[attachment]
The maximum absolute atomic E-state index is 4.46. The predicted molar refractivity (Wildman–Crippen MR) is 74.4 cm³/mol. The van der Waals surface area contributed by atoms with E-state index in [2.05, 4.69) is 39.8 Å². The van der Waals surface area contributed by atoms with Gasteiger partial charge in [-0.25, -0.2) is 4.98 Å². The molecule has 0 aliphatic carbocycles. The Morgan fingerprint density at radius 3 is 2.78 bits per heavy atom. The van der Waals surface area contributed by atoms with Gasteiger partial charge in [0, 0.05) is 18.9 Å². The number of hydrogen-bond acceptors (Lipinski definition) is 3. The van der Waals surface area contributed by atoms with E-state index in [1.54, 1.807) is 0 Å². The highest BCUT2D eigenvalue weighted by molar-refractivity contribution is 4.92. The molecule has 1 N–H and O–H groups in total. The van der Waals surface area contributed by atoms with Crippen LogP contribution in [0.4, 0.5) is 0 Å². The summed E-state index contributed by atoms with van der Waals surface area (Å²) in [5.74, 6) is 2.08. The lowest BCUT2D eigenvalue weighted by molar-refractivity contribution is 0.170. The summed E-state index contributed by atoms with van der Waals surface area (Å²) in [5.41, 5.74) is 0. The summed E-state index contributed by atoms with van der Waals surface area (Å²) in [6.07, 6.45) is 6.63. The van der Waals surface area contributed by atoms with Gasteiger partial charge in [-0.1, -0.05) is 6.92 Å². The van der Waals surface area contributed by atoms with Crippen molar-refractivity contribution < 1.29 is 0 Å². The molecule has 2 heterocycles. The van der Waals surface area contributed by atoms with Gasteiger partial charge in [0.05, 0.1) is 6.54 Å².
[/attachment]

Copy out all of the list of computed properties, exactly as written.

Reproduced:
The maximum absolute atomic E-state index is 4.46. The predicted molar refractivity (Wildman–Crippen MR) is 74.4 cm³/mol. The van der Waals surface area contributed by atoms with E-state index in [2.05, 4.69) is 39.8 Å². The van der Waals surface area contributed by atoms with Gasteiger partial charge in [-0.25, -0.2) is 4.98 Å². The molecule has 0 aliphatic carbocycles. The Morgan fingerprint density at radius 3 is 2.78 bits per heavy atom. The van der Waals surface area contributed by atoms with Gasteiger partial charge in [0, 0.05) is 18.9 Å². The number of hydrogen-bond acceptors (Lipinski definition) is 3. The van der Waals surface area contributed by atoms with E-state index in [1.54, 1.807) is 0 Å². The highest BCUT2D eigenvalue weighted by molar-refractivity contribution is 4.92. The molecule has 1 N–H and O–H groups in total. The van der Waals surface area contributed by atoms with Crippen LogP contribution in [0.4, 0.5) is 0 Å². The summed E-state index contributed by atoms with van der Waals surface area (Å²) in [5.74, 6) is 2.08. The lowest BCUT2D eigenvalue weighted by molar-refractivity contribution is 0.170. The summed E-state index contributed by atoms with van der Waals surface area (Å²) in [5.41, 5.74) is 0. The summed E-state index contributed by atoms with van der Waals surface area (Å²) in [6.07, 6.45) is 6.63. The van der Waals surface area contributed by atoms with Gasteiger partial charge in [-0.1, -0.05) is 6.92 Å². The van der Waals surface area contributed by atoms with Crippen molar-refractivity contribution < 1.29 is 0 Å². The molecule has 2 heterocycles. The van der Waals surface area contributed by atoms with Gasteiger partial charge in [0.05, 0.1) is 6.54 Å².